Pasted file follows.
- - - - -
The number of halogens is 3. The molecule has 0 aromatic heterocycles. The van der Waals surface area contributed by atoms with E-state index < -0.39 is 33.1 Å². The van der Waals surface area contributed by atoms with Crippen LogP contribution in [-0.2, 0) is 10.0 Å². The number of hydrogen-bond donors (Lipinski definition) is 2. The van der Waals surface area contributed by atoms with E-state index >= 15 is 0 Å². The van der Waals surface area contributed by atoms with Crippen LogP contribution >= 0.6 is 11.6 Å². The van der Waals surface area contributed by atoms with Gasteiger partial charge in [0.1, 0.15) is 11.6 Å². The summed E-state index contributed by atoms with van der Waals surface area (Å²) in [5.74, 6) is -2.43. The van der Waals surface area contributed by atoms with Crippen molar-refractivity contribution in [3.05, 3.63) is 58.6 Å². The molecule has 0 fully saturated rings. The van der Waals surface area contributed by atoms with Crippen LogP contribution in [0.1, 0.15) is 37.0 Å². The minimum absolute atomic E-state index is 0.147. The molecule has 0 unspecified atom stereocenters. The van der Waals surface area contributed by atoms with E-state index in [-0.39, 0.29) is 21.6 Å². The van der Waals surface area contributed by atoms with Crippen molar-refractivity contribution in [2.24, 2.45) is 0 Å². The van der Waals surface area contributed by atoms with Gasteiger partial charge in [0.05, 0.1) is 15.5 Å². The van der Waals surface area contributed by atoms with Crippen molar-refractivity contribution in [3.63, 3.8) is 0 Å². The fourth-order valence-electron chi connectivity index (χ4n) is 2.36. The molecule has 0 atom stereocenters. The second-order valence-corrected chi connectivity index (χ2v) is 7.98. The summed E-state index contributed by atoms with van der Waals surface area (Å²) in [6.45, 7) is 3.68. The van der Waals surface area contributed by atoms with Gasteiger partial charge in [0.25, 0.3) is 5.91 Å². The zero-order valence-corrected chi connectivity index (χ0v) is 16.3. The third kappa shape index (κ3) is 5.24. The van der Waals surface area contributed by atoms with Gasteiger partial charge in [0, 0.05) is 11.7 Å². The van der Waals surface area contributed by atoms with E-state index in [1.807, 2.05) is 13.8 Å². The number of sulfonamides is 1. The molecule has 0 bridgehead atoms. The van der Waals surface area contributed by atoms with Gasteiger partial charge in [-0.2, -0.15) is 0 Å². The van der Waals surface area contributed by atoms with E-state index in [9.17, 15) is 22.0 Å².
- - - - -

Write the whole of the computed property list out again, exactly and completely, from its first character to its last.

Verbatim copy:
The number of halogens is 3. The molecule has 0 aromatic heterocycles. The van der Waals surface area contributed by atoms with E-state index < -0.39 is 33.1 Å². The van der Waals surface area contributed by atoms with Crippen LogP contribution in [-0.2, 0) is 10.0 Å². The number of hydrogen-bond donors (Lipinski definition) is 2. The van der Waals surface area contributed by atoms with E-state index >= 15 is 0 Å². The van der Waals surface area contributed by atoms with Crippen LogP contribution >= 0.6 is 11.6 Å². The van der Waals surface area contributed by atoms with Gasteiger partial charge in [0.1, 0.15) is 11.6 Å². The summed E-state index contributed by atoms with van der Waals surface area (Å²) in [5.74, 6) is -2.43. The van der Waals surface area contributed by atoms with Crippen molar-refractivity contribution in [3.05, 3.63) is 58.6 Å². The molecule has 0 fully saturated rings. The van der Waals surface area contributed by atoms with Crippen LogP contribution in [0.1, 0.15) is 37.0 Å². The minimum absolute atomic E-state index is 0.147. The molecule has 0 unspecified atom stereocenters. The van der Waals surface area contributed by atoms with E-state index in [-0.39, 0.29) is 21.6 Å². The van der Waals surface area contributed by atoms with Crippen molar-refractivity contribution in [2.24, 2.45) is 0 Å². The van der Waals surface area contributed by atoms with Gasteiger partial charge in [0.05, 0.1) is 15.5 Å². The van der Waals surface area contributed by atoms with Crippen molar-refractivity contribution in [3.63, 3.8) is 0 Å². The fourth-order valence-electron chi connectivity index (χ4n) is 2.36. The molecule has 0 atom stereocenters. The second-order valence-corrected chi connectivity index (χ2v) is 7.98. The summed E-state index contributed by atoms with van der Waals surface area (Å²) in [6.45, 7) is 3.68. The van der Waals surface area contributed by atoms with Gasteiger partial charge in [0.25, 0.3) is 5.91 Å². The zero-order valence-corrected chi connectivity index (χ0v) is 16.3. The third kappa shape index (κ3) is 5.24. The van der Waals surface area contributed by atoms with Gasteiger partial charge in [0, 0.05) is 11.7 Å². The van der Waals surface area contributed by atoms with E-state index in [1.807, 2.05) is 13.8 Å². The number of sulfonamides is 1. The molecule has 0 bridgehead atoms. The van der Waals surface area contributed by atoms with Gasteiger partial charge in [-0.2, -0.15) is 0 Å². The van der Waals surface area contributed by atoms with E-state index in [9.17, 15) is 22.0 Å².